# Statistics.var wasting time calculating the mean?

I was trying to understand why Statistics.jl has both `var` and `varm` functions (since `var` already accepts a `mean` parameter). Doing `@less var([1,2,3])` I see:

``````var(A::AbstractArray; corrected::Bool=true, mean=nothing, dims=:) = _var(A, corrected, mean, dims)

_var(A::AbstractArray, corrected::Bool, mean, dims) =
varm(A, something(mean, Statistics.mean(A, dims=dims)); corrected=corrected, dims=dims)

_var(A::AbstractArray, corrected::Bool, mean, ::Colon) =
real(varm(A, something(mean, Statistics.mean(A)); corrected=corrected))
``````

Am I missing something here, or is the method recalculating the mean even when it is provided? Isn’t it wasteful?

Bonus question: I’m still not clear why Statistics exposes both `var` and `varm`

It looks like the default value for mean in the first method is nothing. It is eventually passed to

`varm(A, something(mean, Statistics.mean(A, dims=dims)); corrected=corrected, dims=dims)`

If the the first argument in `something` is `nothing`, the result is

``````julia> something(nothing, 2)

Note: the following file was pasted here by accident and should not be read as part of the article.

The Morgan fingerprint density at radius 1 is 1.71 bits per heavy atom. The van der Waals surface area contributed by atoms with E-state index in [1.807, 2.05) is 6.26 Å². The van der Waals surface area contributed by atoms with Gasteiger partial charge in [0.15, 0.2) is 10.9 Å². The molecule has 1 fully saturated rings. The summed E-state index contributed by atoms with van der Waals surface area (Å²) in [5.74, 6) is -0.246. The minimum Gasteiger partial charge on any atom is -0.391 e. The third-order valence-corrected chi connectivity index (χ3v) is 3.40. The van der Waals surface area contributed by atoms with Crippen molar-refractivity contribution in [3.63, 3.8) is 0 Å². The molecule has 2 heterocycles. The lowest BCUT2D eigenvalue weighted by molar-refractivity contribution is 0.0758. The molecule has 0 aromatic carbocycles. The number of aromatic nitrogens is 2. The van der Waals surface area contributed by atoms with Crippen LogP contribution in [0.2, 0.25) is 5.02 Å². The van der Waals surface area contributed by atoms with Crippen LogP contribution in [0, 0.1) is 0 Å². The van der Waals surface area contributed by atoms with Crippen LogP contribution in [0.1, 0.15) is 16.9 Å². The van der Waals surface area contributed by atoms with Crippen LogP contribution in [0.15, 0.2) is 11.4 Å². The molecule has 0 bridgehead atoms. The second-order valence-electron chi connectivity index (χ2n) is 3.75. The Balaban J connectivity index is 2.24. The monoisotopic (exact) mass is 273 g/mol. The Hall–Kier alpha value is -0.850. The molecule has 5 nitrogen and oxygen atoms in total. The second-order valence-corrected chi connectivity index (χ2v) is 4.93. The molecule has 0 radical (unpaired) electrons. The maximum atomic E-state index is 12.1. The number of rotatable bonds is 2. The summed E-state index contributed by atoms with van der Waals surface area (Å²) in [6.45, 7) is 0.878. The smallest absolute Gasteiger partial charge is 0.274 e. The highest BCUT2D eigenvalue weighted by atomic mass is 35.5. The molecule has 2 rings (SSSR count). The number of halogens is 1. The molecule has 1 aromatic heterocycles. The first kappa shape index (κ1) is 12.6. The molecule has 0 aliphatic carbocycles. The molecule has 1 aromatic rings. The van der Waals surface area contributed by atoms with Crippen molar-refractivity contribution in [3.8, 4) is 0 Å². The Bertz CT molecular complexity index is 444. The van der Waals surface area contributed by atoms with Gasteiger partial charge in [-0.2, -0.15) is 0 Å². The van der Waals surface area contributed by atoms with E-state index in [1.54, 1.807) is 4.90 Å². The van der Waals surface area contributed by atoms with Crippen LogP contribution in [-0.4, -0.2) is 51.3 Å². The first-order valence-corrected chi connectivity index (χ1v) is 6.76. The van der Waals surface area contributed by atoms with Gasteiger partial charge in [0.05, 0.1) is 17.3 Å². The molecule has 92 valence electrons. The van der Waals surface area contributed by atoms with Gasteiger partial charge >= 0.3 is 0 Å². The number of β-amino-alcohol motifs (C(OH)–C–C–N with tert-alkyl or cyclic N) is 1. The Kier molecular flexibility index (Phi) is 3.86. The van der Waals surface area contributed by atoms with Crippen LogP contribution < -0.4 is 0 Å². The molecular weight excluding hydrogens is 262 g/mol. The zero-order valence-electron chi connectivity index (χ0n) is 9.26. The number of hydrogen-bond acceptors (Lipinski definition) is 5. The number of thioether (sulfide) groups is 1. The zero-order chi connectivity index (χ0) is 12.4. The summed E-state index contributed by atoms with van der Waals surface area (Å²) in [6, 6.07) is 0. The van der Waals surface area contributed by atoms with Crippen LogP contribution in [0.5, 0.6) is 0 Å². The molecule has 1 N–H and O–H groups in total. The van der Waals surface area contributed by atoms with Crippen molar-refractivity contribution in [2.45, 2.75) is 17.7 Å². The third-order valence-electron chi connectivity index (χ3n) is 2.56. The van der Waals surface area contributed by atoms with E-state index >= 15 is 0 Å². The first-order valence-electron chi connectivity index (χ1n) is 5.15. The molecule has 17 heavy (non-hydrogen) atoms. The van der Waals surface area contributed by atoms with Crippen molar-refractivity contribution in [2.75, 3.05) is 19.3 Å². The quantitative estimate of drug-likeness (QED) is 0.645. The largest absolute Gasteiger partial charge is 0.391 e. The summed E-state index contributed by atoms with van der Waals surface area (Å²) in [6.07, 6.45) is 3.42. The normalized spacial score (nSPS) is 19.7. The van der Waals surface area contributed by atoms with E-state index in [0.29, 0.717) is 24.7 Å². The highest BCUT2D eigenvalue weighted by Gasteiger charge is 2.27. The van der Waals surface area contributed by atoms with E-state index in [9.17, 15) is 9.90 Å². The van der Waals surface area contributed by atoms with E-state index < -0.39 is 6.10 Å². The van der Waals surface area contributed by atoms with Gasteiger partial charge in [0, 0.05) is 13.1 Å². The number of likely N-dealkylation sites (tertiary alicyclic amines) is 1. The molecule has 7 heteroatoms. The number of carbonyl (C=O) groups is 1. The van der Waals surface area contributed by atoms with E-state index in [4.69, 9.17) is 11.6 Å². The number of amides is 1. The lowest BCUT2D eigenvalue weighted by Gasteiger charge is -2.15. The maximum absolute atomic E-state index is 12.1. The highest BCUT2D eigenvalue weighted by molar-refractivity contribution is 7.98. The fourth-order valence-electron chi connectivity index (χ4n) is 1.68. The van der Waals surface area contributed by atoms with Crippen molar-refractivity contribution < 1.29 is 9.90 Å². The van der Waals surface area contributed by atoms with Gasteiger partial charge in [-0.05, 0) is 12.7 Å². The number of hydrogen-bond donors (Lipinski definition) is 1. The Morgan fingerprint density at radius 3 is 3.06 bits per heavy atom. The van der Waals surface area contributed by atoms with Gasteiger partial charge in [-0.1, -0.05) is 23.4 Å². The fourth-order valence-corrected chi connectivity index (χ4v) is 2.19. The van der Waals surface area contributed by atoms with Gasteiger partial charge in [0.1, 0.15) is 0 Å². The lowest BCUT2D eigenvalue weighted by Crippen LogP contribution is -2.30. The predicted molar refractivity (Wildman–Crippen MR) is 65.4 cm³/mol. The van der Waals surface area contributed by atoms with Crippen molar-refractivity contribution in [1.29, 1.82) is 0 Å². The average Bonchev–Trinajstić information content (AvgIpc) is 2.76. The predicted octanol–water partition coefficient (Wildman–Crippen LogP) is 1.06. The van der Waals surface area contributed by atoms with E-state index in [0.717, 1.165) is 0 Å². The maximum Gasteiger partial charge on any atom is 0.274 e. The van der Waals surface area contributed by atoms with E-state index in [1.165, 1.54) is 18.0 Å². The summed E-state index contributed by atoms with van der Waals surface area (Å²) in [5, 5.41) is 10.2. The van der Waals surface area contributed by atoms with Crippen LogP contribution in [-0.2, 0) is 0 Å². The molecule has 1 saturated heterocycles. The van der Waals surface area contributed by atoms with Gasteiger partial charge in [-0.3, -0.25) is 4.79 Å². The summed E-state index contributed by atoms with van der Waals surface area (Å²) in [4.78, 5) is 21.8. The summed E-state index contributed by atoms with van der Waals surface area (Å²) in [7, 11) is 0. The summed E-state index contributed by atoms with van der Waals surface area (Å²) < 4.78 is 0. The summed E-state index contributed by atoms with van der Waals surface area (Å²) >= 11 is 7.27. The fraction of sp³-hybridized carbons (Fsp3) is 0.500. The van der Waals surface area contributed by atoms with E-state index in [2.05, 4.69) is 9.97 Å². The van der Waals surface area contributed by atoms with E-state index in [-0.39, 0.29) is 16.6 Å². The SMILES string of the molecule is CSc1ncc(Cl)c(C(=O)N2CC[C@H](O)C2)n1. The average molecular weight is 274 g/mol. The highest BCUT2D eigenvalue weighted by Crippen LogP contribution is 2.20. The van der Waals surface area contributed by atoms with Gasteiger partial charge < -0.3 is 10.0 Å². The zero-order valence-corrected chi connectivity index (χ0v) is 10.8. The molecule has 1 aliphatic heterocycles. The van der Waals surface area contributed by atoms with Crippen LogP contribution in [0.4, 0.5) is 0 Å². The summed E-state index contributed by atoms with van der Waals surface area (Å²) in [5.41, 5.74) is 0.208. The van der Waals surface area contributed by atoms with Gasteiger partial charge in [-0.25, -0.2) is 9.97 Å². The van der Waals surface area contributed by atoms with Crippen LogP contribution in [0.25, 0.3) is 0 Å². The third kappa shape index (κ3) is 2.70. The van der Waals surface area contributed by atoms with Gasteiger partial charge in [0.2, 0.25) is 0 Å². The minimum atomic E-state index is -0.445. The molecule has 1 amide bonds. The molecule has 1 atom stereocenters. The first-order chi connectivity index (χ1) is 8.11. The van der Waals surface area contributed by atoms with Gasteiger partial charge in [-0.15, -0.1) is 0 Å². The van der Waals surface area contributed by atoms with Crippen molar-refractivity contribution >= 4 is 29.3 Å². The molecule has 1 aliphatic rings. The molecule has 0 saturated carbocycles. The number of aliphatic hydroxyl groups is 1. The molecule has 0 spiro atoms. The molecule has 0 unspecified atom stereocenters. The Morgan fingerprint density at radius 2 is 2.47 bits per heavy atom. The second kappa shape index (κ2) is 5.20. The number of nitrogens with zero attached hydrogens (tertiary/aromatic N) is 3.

2
``````

if the first argument in `something` is not nothing, the result is:

``````julia> something(3, 2)
3
``````

So it appears that the mean is not recalculated if it is provided.

I’m not sure why there are two methods with the same functionality. My guess is that `varm` might be deprecated at some point, or might eventually be for internal use only. Good question.

1 Like

I believe these functions existed before Julia had keyword arguments.

3 Likes

Since `something` is a function and not control flow, I think it must evaluate both arguments, even if it then chooses to return the first. So to me it looks like it still recalculates the mean, which is surprising.

1 Like

This is quite easy to test for yourself:

``````julia> using Statistics, BenchmarkTools

julia> let v = randn(1_000)
@btime var(\$v)
@btime var(\$v, mean=\$(mean(v)))
@btime varm(\$v, \$(mean(v)))
@btime mean(\$v)
end;
197.689 ns (0 allocations: 0 bytes)
195.053 ns (0 allocations: 0 bytes)
117.394 ns (0 allocations: 0 bytes)
79.235 ns (0 allocations: 0 bytes)
``````

Yes, it’s quite clear that `var(v)` and `var(v; mean=meanv)` have essentially identical timings, whereas the difference between their times and the time for `varm(v, meanv)` is essentially exactly the time it takes to calculate `mean(v)`.

I’m sure a PR to Statistics.jl rectifying this would be quite welcome.

7 Likes

I assumed that `something` contained control flow logic to prevent unnecessary evaluations. Good catch!

Edit: Oh man. I just realized that control flow doesn’t even matter because the mean has to be calculated before it’s passed to `something`. Perhaps that’s why it was lurking there for years.

1 Like

I believe this is the result of constant prop of `nothing`, which should statically dispatch to the appropriate `something` method.